That's a pretty amusing alternative cover shot, steerpike!
I put my hands up and say that if I am scanning over books or magazines (any genre) my attention will be caught by a beautiful female depicted therein. It doesn't mean I am looking for books illustrated in that way, but inevitably it is an effective way of giving me pause to at least consider reading the strap-line and blurb. I am equally likely to notice any other kind of striking artwork, from inanimate still-life compositions to dramatic design/logo renderings. If the tone, colours, images etc all conspire well enough together I will most probably take notice of their 'hey come over here' whisperings. I am highly visual, loving art as much as the written word. Millions of people are just the same.
The Old Testament has a fascinating account of mighty beings (generally understood to be angels but its a point of debate) that were so enamoured of the beauty of the daughters of men that they gave up their positions in the heavenly realm to take human wives here.
We might prefer that our literature be packaged differently, we might aspire to be less like moths drawn to flame, but the appeal of the human form is an ancient and deeply ingrained fact, and therefore a powerful marketing tool.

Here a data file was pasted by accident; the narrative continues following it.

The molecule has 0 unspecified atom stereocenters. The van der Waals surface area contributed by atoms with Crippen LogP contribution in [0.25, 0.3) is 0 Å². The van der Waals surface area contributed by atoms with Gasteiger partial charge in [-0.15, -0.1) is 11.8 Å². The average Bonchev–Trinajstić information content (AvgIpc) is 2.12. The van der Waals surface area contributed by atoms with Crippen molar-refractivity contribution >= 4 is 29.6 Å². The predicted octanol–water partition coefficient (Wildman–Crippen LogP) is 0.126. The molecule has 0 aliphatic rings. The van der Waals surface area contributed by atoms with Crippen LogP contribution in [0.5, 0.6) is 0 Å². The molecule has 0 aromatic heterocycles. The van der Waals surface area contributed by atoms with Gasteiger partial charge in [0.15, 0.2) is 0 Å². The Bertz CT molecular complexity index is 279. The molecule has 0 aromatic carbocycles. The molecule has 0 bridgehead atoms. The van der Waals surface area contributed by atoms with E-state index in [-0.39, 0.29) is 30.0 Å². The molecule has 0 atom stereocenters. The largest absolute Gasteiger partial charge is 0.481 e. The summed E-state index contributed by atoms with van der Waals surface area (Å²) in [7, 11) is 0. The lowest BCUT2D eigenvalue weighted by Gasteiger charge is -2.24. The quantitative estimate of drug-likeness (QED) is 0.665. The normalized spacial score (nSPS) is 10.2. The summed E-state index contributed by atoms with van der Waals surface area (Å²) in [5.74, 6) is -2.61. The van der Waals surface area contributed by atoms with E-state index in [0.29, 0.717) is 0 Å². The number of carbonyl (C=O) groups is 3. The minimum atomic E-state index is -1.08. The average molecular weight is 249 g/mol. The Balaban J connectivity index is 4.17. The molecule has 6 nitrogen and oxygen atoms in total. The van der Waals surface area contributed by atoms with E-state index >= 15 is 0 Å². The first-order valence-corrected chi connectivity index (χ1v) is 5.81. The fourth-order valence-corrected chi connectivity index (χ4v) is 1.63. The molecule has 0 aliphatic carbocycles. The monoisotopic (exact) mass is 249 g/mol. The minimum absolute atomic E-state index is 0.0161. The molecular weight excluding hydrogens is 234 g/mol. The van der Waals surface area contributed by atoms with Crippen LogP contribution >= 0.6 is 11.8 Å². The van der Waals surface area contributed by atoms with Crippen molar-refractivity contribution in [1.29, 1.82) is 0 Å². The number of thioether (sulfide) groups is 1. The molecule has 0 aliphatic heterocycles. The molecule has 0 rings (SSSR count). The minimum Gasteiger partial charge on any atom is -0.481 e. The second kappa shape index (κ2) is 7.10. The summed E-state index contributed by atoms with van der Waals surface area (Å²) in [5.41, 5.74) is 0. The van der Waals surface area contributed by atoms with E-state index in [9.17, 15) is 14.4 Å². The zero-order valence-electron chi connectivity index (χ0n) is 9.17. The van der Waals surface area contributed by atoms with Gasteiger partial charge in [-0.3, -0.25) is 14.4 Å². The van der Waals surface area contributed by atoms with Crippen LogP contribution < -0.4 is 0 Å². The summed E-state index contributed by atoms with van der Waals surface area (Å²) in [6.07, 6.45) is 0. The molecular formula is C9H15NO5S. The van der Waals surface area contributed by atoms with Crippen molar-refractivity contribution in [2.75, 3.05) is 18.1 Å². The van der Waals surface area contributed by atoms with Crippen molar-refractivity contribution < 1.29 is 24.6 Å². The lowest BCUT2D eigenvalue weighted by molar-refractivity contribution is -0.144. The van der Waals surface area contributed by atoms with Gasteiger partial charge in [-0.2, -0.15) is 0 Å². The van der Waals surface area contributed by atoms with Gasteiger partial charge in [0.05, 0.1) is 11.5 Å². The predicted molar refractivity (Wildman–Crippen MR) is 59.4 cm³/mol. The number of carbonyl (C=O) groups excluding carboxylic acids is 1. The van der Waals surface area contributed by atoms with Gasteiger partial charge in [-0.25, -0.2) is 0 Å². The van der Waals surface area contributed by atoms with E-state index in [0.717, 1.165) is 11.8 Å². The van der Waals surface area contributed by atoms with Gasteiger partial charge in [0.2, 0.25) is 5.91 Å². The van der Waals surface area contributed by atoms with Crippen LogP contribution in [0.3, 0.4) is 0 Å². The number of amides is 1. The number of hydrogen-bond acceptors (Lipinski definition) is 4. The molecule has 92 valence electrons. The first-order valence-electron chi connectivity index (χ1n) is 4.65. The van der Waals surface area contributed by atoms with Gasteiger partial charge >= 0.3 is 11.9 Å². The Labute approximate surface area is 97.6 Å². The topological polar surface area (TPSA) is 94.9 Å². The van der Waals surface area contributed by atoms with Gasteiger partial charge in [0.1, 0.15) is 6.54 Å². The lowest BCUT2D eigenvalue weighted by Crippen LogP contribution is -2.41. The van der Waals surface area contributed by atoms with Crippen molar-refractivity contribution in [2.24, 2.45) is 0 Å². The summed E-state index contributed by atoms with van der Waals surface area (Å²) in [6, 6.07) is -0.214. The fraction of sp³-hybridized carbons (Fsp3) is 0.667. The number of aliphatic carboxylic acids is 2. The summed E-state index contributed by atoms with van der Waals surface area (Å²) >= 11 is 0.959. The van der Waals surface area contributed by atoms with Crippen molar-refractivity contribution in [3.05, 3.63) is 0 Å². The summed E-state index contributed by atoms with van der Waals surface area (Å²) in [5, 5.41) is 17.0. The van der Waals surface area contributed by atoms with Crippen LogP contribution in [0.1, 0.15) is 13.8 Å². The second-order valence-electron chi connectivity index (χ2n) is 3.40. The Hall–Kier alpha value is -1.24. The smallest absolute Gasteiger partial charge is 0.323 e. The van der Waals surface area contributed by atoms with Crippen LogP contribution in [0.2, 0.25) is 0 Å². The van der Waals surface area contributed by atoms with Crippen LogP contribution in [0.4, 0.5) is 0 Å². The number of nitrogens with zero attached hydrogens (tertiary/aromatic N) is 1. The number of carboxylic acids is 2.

I did some googling and found some demographics for sci fi readers. (old article) I'll post the link because I don't really want to cut and paste a whole chapter, and hope I don't get in any troble with the mods.
Albert I. Berger Science-Fiction Fans in Socio-Economic Perspective: Factors in the Social Consciousness of a Genre
As you can see from these, the traditional demographic for sci fi has been male, and starting reader age, young, early teens and younger.
Is anyone attracted to specific cover artists? For instance, I can recognize Luis Royo's artwork and it always catches my eye. That might not translate to a sale, but it at least gets me to pick up a book and read the back cover.
Your target market, of course, doesn't have to be every fantasy reader out there, but you'd be smart to at least consider the recent trends in what people are reading.
For writers who want to appeal to a basically male (heterosexual) audience, the sexualised female on the cover probably does what it should.
But for writers who want cross-gender or female appeal, it would make sense not to assume a male (and heterosexual) gaze. The trouble is we're all used to the tradition, I suppose...
I can say for myself I don't go past sexualised females on covers all that often, unless there's a whole lot else happening. I do make an exception (when need be) though: Terry Pratchett, because he's so wonderfully humanist.